I heard this story from Zofia Unger, the grandniece of Adam Weiss, may his memory be for a blessing. She heard it from her grandmother Helena, and shared it with me one autumn afternoon while we sat on a park bench by the Schiff Fountain in Seward Park on the Lower East Side. Children were laughing and playing by the fountain. Zofia would pause at times while telling the story to watch the children, as if to catch her breath, or collect her thoughts. Then she would turn back to me, smile, and continue.
Her granduncle, Adam Weiss, she told me, grew up in Poland in the 1920s. His father, Jacob, owned a general store in the small town of Grezhiv in southeastern Poland. Most of the time, Jacob was able to manage the store by himself. Sometimes though, typically around the holidays, business would pick up, and Jacob, finding himself in need of help, would have his son Adam assist him, usually by answering customers’ questions, or restocking the shelves, or delivering packages.
Once, around Succos, when he was fourteen or fifteen years old, his father told him that a package needed to be delivered to a man in Rymanów the next day. Adam rose early, said the morning prayers in his room, strapped the package on his back, stuffed two bread rolls in his pockets, and headed out. Rymanów was about ten miles from Grezhiv. His plan was to finish his business by noon and return to Grezhiv before sunset. However, when he got to Rymanów, there was some confusion about the man’s address, and it took him longer to find it than he had anticipated. By the time he found it, it was already midafternoon. Adam had walked the road between Grezhiv and Rymanów many times before, and felt confident about being able to find his way home, even in the dark if need be. He started out.
He had not been on the road long, however, before it began to rain. It started lightly, but then the wind picked up, and the rain began to come down hard. In those days many of the roads in Poland were not paved. The road between Grezhiv and Rymanów was one of them. It didn’t take long for the road to turn into a sea of mud. Cold, and wet to his skin, Adam slogged on through the rain. As it began to grow dark, he noticed that he was approaching the Jewish cemetery located about halfway between Grezhiv and Rymanów, still a considerable distance from home.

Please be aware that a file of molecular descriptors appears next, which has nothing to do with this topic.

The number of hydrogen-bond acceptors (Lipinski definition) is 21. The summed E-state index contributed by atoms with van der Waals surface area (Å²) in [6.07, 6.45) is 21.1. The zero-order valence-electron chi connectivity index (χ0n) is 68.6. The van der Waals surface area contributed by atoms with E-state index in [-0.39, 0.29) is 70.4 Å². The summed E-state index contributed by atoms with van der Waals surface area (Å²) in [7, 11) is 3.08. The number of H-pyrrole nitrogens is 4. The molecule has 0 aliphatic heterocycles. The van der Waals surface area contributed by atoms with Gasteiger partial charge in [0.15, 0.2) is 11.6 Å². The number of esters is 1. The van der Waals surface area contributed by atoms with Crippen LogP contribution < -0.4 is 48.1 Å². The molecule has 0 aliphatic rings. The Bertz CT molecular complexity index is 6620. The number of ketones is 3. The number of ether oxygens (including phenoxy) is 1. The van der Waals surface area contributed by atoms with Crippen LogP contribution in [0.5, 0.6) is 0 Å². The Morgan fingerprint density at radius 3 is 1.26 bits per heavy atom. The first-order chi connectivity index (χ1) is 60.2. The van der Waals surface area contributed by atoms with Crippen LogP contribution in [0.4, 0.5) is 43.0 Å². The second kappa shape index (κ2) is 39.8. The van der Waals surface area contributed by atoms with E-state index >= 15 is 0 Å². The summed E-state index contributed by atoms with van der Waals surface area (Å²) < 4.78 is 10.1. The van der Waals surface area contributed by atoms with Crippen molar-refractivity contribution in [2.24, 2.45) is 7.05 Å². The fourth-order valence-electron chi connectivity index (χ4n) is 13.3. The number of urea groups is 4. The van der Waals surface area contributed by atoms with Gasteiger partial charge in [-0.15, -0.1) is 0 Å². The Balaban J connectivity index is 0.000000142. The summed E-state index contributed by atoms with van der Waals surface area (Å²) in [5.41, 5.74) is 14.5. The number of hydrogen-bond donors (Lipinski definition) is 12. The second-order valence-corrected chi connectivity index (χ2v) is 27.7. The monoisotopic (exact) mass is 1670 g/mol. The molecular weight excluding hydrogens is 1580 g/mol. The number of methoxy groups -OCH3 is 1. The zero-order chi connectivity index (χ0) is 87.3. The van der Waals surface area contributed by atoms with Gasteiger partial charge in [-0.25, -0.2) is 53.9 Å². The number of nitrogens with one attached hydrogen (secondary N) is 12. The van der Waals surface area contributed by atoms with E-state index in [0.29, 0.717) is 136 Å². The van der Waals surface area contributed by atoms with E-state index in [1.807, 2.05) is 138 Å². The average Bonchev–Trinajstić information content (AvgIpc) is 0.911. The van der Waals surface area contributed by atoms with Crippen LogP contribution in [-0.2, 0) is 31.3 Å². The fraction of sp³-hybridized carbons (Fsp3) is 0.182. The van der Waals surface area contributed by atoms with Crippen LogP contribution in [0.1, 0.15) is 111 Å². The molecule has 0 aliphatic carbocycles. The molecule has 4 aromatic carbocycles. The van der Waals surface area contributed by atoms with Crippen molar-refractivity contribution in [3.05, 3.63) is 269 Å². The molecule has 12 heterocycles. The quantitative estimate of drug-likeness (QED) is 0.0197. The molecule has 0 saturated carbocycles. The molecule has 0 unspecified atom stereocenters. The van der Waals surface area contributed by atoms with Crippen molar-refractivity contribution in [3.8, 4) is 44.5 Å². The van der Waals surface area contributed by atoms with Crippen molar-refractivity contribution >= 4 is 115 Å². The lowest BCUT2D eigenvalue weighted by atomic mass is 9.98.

He knew the cemetery’s caretaker, and decided to seek shelter with him. He was disheartened, though, to see no light coming from the caretaker’s cottage, and to find its front door locked. He knocked and called out several times, but to no avail. Standing with his back to the door, he looked across the road at the cemetery. He noticed a faint light there. Thinking perhaps the caretaker with a lamp in hand was in the cemetery, he crossed the road and pushed open the heavy iron gate. He walked in the direction of the light. As he got closer, he could see that the light was coming from the window of a small hut near the back wall of the cemetery. He didn’t remember any hut being there before. He walked to it and knocked on the door. After a few moments, the door opened slowly. Peering inside, he saw the oddly shaped figure of what appeared to be an old man.
“May I come in?” he asked.
The man did not reply, but opening the door wider stepped aside and pointed to the fireplace. Adam removed his cap and jacket, hung them on the end of the wooden mantelpiece and stood, rubbing his hands together, in front of the fire.
“Would you like something hot to drink,” the man asked, “a bite to eat, perhaps?”
“That would be much appreciated.”
When the man returned with his drink, Adam, his eyes having grown accustomed to the dim light now, could see that, indeed, his host was a rather odd looking man, if a man he was. He appeared to be malformed. His eyes were very large, bulging out of his face on each side of his small, nearly flat nose, his lips thin, almost nonexistent, and try as he might, Adam could not see the man’s ears, though circular patches of skin were visible just behind his eyes. He walked at an angle, leaning forward, bent at the knees, with a kind of hopping gait, his long arms hanging loosely beside him.
“Who are you?” Adam asked.
The man did not reply, but motioned Adam to sit down at the table and placed a bowl of hot soup in front of him.
“Eat,” he said.
Though he tried not to stare at the man, Adam found it difficult not to do so.
“Who are you?” he asked again.
“Does it matter?” the man replied. “If you must know, I am the cemetery’s caretaker.”